Making a difference


I REFER to the report “What teachers want” (StarEdu, May 12).

In my opinion, the article emphasises the need to have strong mutual parental involvement in their children’s education, to encourage students to become responsible citizens, and to reduce teachers’ workload so they can focus on their students.

On the workload of teachers, Education Minister Dr Maszlee Malik has done his best but unfortunately, there are many little Napoleons who are still making teachers do irrelevant tasks. We hope to see an end to this soon.

Any teacher will want to help their students learn and become successful. Each educator wants to make a difference for their students.

Many teachers and educators claim they feel their administrators are out of touch with the realities of classroom life, and make their lives more difficult rather than serving as inspiring leaders.

Of course, it’s not the case in every school or district. Many teachers expect their administrators to model the behaviours that they expect from teachers and others within the school.

A headmaster, principal, or other leader is key to establishing the culture of the school, and teachers appreciate those leaders who adopt a “do as I do” approach to leadership, rather than a “do as I say” approach.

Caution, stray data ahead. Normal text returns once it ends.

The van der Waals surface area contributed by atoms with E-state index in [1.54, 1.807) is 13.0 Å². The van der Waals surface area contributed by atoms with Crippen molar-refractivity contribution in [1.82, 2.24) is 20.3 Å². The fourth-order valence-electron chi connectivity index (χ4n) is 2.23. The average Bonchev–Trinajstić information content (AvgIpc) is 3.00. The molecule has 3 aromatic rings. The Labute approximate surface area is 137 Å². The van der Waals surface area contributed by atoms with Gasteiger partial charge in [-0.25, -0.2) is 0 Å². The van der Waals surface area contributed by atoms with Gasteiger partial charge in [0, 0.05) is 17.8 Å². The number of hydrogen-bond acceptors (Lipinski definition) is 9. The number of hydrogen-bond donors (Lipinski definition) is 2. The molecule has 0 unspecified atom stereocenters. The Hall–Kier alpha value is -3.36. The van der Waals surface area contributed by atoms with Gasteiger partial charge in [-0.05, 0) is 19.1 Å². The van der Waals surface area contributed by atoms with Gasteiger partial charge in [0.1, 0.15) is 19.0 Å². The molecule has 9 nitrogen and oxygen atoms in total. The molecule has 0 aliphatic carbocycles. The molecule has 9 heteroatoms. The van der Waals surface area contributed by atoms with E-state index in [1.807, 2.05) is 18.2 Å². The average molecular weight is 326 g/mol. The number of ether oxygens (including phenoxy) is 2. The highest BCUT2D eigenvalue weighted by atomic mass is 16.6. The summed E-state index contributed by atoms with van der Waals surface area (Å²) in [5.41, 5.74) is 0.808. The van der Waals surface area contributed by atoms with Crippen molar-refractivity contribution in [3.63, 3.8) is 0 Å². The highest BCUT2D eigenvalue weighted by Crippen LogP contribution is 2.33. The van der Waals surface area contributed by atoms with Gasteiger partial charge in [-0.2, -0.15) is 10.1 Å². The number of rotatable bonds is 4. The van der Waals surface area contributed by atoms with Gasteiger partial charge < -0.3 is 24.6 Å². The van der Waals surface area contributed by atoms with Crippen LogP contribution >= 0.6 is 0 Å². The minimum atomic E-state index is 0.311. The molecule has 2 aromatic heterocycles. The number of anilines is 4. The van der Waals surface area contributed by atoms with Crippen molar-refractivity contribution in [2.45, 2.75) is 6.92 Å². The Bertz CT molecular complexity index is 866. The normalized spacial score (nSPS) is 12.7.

Leaders should demonstrate a willingness to listen and really learn about the issues that are affecting both teachers and students, work collaboratively to develop solutions, and create a positive atmosphere.

When educators are given their fair share of authorisation, which means the flexibility to assist the school’s goals and policies, they can exercise their skilled judgement. This relates to the way they manage classrooms.Nobody likes to be micromanaged. Teachers are professionals and make decisions on what’s best for their students and goals of the institutions.

Effective administrators are protective of teachers’ time and only hold meetings when absolutely necessary. They also limit the number of administrative tasks such as discipline and school operations-related tasks that they are asked to take on.

Professional development opportunities are more meaningful to teachers by engaging them and allowing the exchange of ideas and encouraging discussion.

Teachers who do little more than stand in front of the class reading PowerPoint slides aren’t generally considered effective.

Teachers want to leave feeling inspired, and that they have spent their time wisely.

Teachers want administrators to understand the pressures they are under and the challenges they face in the classrooms each day.

When everybody works together and educators are given the voice they want, then their jobs can become more meaningful and fulfilling.

AZIZI AHMAD

Kuala Lumpur


   

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